Can i be queer and
written by Munisha
My name is Munisha, the name I was given at my ordination as a member of the Triratna Buddhist Order in 2003. It’s an ancient Indian name meaning “She who has the power or mastery of a sage; one moved by inward impulse; inspired; ecstatic; an enthusiast”. At my best it’s who I most deeply am; it’s also something to grow into.
I’m British, I live in Stockholm with my Swedish Buddhist wife, who is also ordained, and we help to run the Stockholm Buddhist Centre, part of the worldwide Triratna Buddhist Community.
I was brought up Christian and was very inspired by the beauty of spiritual life but gradually felt less and less sure about the teachings of Christianity. Then there were all the arguments in the churches about the ethics of being lesbian or gay. I wanted to find an ethical code I could respect as a lesbian. I encountered Triratna when I was 29 and was so happy to hear about Buddhism’s clear path of training in meditation and ethics, leading to wisdom – and to meet so many other LGBT Buddhists.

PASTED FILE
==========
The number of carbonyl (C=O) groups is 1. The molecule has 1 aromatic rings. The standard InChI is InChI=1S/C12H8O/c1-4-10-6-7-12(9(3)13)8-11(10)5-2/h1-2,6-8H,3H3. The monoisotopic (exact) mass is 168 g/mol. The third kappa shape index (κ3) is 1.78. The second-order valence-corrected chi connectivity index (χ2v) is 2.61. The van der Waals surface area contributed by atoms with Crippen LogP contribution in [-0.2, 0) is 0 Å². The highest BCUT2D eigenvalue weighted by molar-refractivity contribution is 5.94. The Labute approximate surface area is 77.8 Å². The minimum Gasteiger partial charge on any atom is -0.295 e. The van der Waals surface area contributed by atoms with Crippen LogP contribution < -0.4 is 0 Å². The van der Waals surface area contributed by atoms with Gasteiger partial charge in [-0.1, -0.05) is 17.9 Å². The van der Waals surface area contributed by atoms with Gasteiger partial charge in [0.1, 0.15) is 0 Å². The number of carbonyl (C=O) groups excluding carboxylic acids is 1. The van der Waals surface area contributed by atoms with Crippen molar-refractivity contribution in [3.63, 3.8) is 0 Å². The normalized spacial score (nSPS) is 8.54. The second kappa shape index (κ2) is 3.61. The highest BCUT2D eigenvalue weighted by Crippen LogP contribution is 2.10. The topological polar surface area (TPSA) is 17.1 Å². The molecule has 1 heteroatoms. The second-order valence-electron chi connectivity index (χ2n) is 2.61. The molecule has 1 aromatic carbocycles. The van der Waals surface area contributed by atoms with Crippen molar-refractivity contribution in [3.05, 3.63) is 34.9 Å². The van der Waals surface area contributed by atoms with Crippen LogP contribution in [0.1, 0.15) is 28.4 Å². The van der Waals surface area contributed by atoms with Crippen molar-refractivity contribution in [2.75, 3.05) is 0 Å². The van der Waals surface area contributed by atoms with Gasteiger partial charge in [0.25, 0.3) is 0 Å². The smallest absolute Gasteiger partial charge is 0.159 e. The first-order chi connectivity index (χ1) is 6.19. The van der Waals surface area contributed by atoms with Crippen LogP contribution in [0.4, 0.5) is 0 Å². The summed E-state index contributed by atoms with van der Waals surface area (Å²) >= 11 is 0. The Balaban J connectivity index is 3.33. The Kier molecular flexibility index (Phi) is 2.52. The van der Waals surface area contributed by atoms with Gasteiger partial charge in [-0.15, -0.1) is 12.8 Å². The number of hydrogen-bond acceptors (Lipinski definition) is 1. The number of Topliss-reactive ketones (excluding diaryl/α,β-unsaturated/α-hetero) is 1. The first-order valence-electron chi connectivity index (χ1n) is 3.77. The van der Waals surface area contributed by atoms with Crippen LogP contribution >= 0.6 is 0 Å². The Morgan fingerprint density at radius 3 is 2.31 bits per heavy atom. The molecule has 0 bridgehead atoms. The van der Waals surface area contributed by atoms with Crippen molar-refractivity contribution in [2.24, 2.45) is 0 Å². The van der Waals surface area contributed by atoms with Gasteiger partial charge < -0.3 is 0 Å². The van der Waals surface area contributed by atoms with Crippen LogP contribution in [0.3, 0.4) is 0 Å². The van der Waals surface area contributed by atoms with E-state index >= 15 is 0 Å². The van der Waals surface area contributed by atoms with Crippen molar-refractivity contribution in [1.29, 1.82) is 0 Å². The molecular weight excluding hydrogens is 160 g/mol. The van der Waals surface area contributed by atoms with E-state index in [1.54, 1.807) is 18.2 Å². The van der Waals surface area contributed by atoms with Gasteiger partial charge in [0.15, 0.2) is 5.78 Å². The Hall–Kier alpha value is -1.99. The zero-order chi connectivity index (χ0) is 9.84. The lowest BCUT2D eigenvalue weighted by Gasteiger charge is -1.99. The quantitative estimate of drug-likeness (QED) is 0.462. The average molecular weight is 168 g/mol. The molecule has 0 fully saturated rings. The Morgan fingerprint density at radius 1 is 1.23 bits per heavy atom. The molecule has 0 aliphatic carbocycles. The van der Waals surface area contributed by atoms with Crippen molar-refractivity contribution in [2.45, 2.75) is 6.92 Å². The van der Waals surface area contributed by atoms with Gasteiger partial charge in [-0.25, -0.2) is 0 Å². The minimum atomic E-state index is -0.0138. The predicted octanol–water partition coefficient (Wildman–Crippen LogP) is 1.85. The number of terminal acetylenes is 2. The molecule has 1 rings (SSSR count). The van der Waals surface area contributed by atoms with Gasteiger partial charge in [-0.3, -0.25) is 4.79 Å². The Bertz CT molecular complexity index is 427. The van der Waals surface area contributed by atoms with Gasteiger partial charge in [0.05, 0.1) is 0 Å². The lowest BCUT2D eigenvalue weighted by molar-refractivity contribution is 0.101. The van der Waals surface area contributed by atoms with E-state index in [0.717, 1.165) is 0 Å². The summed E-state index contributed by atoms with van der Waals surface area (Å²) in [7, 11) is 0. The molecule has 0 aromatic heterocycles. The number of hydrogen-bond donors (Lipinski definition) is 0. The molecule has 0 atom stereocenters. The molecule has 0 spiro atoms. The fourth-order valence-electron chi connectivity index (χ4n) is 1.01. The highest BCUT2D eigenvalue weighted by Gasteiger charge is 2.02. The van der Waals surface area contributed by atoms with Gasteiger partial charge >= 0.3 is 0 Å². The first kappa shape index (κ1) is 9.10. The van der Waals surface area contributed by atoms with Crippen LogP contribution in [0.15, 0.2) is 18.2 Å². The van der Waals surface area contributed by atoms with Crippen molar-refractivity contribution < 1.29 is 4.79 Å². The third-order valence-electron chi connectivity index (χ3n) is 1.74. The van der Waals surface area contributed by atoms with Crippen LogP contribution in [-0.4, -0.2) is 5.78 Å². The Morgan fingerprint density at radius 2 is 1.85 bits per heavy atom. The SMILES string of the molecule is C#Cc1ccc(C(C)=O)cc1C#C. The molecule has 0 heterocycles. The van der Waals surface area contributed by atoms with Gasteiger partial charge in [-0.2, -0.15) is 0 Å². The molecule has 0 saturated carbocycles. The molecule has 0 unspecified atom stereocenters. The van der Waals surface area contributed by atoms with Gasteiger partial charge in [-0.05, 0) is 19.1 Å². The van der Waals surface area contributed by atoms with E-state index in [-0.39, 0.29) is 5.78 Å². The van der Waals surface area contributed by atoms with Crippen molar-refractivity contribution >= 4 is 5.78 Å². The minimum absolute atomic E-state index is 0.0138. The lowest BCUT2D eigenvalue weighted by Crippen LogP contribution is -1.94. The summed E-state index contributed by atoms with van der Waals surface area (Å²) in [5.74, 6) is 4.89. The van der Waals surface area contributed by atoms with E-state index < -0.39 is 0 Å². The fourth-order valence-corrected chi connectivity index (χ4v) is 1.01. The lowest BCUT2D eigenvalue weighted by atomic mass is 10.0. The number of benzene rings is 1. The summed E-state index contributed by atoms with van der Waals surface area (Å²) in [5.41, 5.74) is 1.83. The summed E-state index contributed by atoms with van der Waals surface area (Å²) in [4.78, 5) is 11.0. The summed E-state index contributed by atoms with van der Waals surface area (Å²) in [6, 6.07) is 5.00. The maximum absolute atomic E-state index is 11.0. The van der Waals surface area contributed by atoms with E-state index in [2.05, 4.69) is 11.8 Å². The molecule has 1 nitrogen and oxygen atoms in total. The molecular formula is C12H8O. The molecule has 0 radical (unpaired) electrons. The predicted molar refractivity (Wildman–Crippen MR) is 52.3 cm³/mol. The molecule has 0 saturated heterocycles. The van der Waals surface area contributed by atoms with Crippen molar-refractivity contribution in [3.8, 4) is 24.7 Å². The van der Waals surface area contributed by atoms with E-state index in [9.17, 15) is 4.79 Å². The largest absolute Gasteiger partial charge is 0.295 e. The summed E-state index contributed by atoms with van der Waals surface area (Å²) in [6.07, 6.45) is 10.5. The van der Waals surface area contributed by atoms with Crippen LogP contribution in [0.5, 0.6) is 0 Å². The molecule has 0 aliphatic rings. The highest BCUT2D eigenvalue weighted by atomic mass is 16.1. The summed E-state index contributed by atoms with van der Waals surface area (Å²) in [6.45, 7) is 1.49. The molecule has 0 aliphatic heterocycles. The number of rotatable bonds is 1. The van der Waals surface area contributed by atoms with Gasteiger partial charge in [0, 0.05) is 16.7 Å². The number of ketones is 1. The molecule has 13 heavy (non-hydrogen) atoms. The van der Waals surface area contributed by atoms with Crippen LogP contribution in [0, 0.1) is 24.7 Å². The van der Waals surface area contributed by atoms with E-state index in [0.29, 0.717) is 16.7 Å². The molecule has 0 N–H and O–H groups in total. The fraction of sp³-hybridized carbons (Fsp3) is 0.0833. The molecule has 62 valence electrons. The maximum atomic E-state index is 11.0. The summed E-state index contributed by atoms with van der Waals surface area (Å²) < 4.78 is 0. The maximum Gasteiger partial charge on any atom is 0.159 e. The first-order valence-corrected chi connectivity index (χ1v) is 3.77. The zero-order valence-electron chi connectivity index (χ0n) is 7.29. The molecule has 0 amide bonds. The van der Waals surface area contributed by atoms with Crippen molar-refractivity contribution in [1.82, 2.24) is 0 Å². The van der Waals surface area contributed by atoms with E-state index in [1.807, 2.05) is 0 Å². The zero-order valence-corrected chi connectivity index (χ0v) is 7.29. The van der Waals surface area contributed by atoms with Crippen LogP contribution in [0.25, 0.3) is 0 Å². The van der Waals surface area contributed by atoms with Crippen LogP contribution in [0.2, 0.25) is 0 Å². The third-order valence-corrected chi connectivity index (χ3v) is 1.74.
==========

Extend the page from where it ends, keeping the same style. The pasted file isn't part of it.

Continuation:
The Buddha said nothing about same-sex relations. In the sense that we understand them now, they were probably inconceivable in his time, 2600 years ago. But he did teach the Five Precepts: that cultivating ever-deepening kindness, generosity, contentment, truthfulness and awareness will transform your life. These are guidelines anyone can learn to live by, regardless of gender or sexual orientation or any other distinction.
Refreshingly, in Triratna sexual orientation seems largely irrelevant to the spiritual life. LGBT and non-binary people are Triratna, alongside everyone else, though as in most organisations the process of adapting existing forms to be truly inclusive of non-binary people is taking time. Queer people can be found at every level of teaching and administrative responsibility, with the same failings and gifts as anyone else; the same limitless potential for the perfect wisdom and compassion of Enlightenment.